The Salary of Top Jet Mechanics

by Michael Roennevig

Most commercial airline passengers would probably want the people looking after the planes they travel on to be well paid. After all, it's a highly-skilled and extremely important job. Although top-earning jet mechanics can earn considerably more than the national average wage, their salaries are by no means stratospheric.


Before discussing what top-earning jet mechanics take home, it's useful to get an idea of the average salary in the profession. According to Bureau of Labor Statistics data, aircraft mechanics and service technicians earned a mean annual wage of $55,690, or $26.78 an hour, as of May 2012. The median earnings for these workers was $55,210 a year, or $26.55 an hour. To put this into context, the average American made a mean wage of $45,790 a year, or $22.01 an hour, as of May 2012.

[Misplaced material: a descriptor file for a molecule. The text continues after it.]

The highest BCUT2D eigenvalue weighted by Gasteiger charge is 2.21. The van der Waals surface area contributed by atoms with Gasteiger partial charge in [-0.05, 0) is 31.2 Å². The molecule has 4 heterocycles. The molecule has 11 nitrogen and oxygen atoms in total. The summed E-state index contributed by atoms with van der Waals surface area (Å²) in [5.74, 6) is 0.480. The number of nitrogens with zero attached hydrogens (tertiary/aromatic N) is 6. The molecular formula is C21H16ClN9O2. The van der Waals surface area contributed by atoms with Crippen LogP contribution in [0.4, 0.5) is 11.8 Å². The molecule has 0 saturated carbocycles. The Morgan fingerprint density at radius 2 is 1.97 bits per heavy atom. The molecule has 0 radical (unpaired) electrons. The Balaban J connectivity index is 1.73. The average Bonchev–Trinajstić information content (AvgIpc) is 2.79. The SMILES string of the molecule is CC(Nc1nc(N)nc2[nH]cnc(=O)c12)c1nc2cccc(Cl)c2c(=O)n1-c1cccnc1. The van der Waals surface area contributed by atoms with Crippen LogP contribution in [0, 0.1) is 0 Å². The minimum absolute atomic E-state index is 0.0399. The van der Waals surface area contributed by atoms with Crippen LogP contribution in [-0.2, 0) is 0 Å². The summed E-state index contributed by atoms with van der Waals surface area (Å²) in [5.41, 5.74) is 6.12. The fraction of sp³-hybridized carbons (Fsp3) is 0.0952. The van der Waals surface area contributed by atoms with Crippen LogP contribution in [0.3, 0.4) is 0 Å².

The best-paid 10 percent of aircraft mechanics and service technicians in the country made at least $76,660 a year, or $36.86 an hour, as of May 2012, BLS figures show. The lowest-paid 10 percent made $35,190 or less, or $16.92 an hour.


The best-paid aircraft mechanics and service technicians specialized in the electric power generation, transmission and distribution sector, in May 2012. According to BLS numbers, they earned an annual mean salary of $82,440, or $39.63 an hour. The next best-paying sectors were insurance carriers followed by couriers and express delivery services, paying a typical annual wage of $76,020 and $74,700, respectively.


In May 2012, the highest-paid aircraft mechanics and service technicians plied their trade in Maryland, earning $65,300 a year or $31.39 an hour, acccording to the BLS. Connecticut and Tennessee were the next most lucrative states for jet mechanics to work in, earning $64,400 and $64,180, respectively. By way of comparison, Oklahoma-based jet mechanics made $50,750 a year.

About the Author

Michael Roennevig has been a journalist since 2003. He has written on politics, the arts, travel and society for publications such as "The Big Issue" and "Which?" Roennevig holds a Bachelor of Arts in journalism from the Surrey Institute and a postgraduate diploma from the National Council for the Training of Journalists at City College, Brighton.

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